the old men
My father loves family history, but his relationship with his family is distant and the geneology he pores over reads like the driest Old Testament list: X begat Y who begat Z. Perhaps it's because it's based on blood ties and I feel alienated, perhaps I just don't have the geneology gene, but I can never summon any interest in his carefully compiled family trees.
My mother has a much more vibrant relationship with her family, but very little interest in geneology. What she does have, and I share, is a love of stories. My mother has little models of the old men from the muppets in the living room. They are emblematic I think of her, our, affection for the old men of her side of the family.
Once upon a time there were three old men (there was also a young man and one that got away - my grandfather who died when my mother was 15 and uncle Jack who went to South Africa and never came back - stories for another day). The three old men were uncle Mick, uncle Dennis, my grandfather's brothers, and uncle George, my nanny's brother. After the war Nanny and uncle George shared a house and Dennis and Mick lived next door.
The stories about Dennis deserve a post on their own. I don't know any stories about Mick. My mother always asks, 'Do you remember uncle Mick?' To which I reply, 'No Mum, he died the year I was born.' This is her cue to sigh and say, 'Mick was a lovely man.'
The stories about uncle George are all tinged with sadness. George was the most beautiful little boy you could imagine. There is a photo of him, obviously taken in a studio, when he was four or five. He is holding a clay pipe, a bubble pipe, wearing short trousers and a smart little jacket. The striking thing is his gorgeous hair - perfect shoulder-length ringlets - and the solemn expression that reaches all the way to his innocent eyes.
I wonder what kind of young man that little boy grew into. We have a book of poems published before the war that includes a poem written by uncle George. The poem is called 'Violet' and ostensibly describes the flower, however, the story that goes with the poem makes this moment of literary success all the more poignant. Uncle George was in love with a girl called Violet and hoped to marry her - perhaps they were engaged, certainly they were courting. When uncle George returned from the war he discovered that Violet had married someone else.
Uncle George didn't have an easy war, who did? He was in a tank regiment. My memory says he was fighting somewhere in Africa, but perhaps I am inventing that. His tank broke down and uncle George was seperated from the rest of the convoy while he and his crew fixed the problem. It took a while and they were slow to catch up with the convoy. When eventually George's tank reached the convoy the crew discovered that all their friends were dead - there had been an ambush and none lived. George never got over the guilt of surviving.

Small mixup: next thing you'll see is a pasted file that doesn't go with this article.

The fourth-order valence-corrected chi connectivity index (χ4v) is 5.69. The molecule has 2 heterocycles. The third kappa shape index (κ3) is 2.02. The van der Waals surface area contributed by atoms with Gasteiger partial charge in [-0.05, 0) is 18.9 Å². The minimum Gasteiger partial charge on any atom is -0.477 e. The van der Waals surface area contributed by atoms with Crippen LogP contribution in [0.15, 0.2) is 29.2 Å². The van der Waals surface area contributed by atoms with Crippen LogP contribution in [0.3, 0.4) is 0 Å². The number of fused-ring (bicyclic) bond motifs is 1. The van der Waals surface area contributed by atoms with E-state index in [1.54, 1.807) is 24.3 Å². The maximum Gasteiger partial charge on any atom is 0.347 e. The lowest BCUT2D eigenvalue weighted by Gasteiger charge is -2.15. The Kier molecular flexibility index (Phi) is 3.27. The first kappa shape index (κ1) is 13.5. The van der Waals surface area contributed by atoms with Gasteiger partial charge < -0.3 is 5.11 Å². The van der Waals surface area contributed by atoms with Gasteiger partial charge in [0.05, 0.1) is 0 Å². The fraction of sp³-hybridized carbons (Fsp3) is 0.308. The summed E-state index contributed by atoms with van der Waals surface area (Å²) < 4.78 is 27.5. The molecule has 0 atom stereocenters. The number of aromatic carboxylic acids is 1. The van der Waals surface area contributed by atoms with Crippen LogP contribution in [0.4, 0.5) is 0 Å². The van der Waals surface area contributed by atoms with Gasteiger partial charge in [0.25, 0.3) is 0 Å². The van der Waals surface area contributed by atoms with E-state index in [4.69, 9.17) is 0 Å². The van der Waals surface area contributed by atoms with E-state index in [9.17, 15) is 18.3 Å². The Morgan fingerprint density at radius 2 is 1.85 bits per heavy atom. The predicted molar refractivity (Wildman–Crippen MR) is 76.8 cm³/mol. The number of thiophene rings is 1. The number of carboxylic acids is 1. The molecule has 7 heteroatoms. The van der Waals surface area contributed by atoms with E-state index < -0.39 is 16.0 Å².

His civvie years were uneventful - he ran a post office and then a cake shop. My cousin remembers him giving her cakes on the sly and always looking slightly lost, as if the apron was the only thing that reminded him of what he should be doing.
Throughout my own childhood uncle George was a benevolent presence. Not as mad as Uncle Dennis, not as crabbed as Nanny, George still had something of that ringletted, innocent, serious boy about him - he even smoked a pipe. I remember that he loved trees and nature. My last memory is crystal clear. Mum and I were walking in the park with uncle George. The park had a series of exercise bars and activities for kids to play on, the idea was to run around the park in a preordained circuit and stop at each activity. In his seventies uncle George was still proud to be able to complete a few chin ups on a set of bars.
Our phone often rang in the middle of the night - Dad was the keyholder at work and if an alarm went off the fire brigade or police would call him out. So when it rang in the earliest hours of the morning a week or so after our park outing I ignored it and went back to sleep. Mum and Dad must have been sleeping deeply because they never woke. So it was that Nanny couldn't reach us when George collapsed with chest pains. An ambulance came and he was taken to hospital.
Perhaps the trouble started in the desert, perhaps it was when he lost Violet, whatever it was that started it I don't think the years of cakes and pipe smoking helped to heal uncle George. During the week he was in hospital George's heart failed him, but looking back I think it broke bit by bit until he died of it. Through all his suffering he was sweet and good humoured and full of innocent wonder. Of his treatment in hospital he told his visitors, 'It's marvelous you know, the nurses have taken my lunch order for tomorrow: a full roast dinner. Though I suppose they'll have to liquidise it to put it in the drip.'